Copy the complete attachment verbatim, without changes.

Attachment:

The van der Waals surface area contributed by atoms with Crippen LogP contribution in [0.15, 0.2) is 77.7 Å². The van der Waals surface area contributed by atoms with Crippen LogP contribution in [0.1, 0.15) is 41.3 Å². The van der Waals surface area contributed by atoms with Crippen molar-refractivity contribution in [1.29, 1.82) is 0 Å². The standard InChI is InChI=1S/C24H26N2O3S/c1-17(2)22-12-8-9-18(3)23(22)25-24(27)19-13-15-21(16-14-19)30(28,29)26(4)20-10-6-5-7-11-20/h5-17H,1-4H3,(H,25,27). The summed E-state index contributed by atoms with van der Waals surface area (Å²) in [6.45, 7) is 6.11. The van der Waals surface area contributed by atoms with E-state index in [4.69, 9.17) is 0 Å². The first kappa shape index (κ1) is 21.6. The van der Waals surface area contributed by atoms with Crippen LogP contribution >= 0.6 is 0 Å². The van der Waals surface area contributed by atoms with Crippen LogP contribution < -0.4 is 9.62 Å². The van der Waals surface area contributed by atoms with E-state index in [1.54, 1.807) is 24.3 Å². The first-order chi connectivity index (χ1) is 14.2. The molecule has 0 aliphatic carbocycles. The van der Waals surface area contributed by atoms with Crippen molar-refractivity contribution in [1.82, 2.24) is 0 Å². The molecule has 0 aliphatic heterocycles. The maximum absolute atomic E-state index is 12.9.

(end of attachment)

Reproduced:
The van der Waals surface area contributed by atoms with Crippen LogP contribution in [0.15, 0.2) is 77.7 Å². The van der Waals surface area contributed by atoms with Crippen LogP contribution in [0.1, 0.15) is 41.3 Å². The van der Waals surface area contributed by atoms with Crippen molar-refractivity contribution in [1.29, 1.82) is 0 Å². The standard InChI is InChI=1S/C24H26N2O3S/c1-17(2)22-12-8-9-18(3)23(22)25-24(27)19-13-15-21(16-14-19)30(28,29)26(4)20-10-6-5-7-11-20/h5-17H,1-4H3,(H,25,27). The summed E-state index contributed by atoms with van der Waals surface area (Å²) in [6.45, 7) is 6.11. The van der Waals surface area contributed by atoms with E-state index in [4.69, 9.17) is 0 Å². The first kappa shape index (κ1) is 21.6. The van der Waals surface area contributed by atoms with Crippen LogP contribution >= 0.6 is 0 Å². The van der Waals surface area contributed by atoms with Crippen LogP contribution < -0.4 is 9.62 Å². The van der Waals surface area contributed by atoms with E-state index in [1.54, 1.807) is 24.3 Å². The first-order chi connectivity index (χ1) is 14.2. The molecule has 0 aliphatic carbocycles. The van der Waals surface area contributed by atoms with Crippen molar-refractivity contribution in [1.82, 2.24) is 0 Å². The molecule has 0 aliphatic heterocycles. The maximum absolute atomic E-state index is 12.9.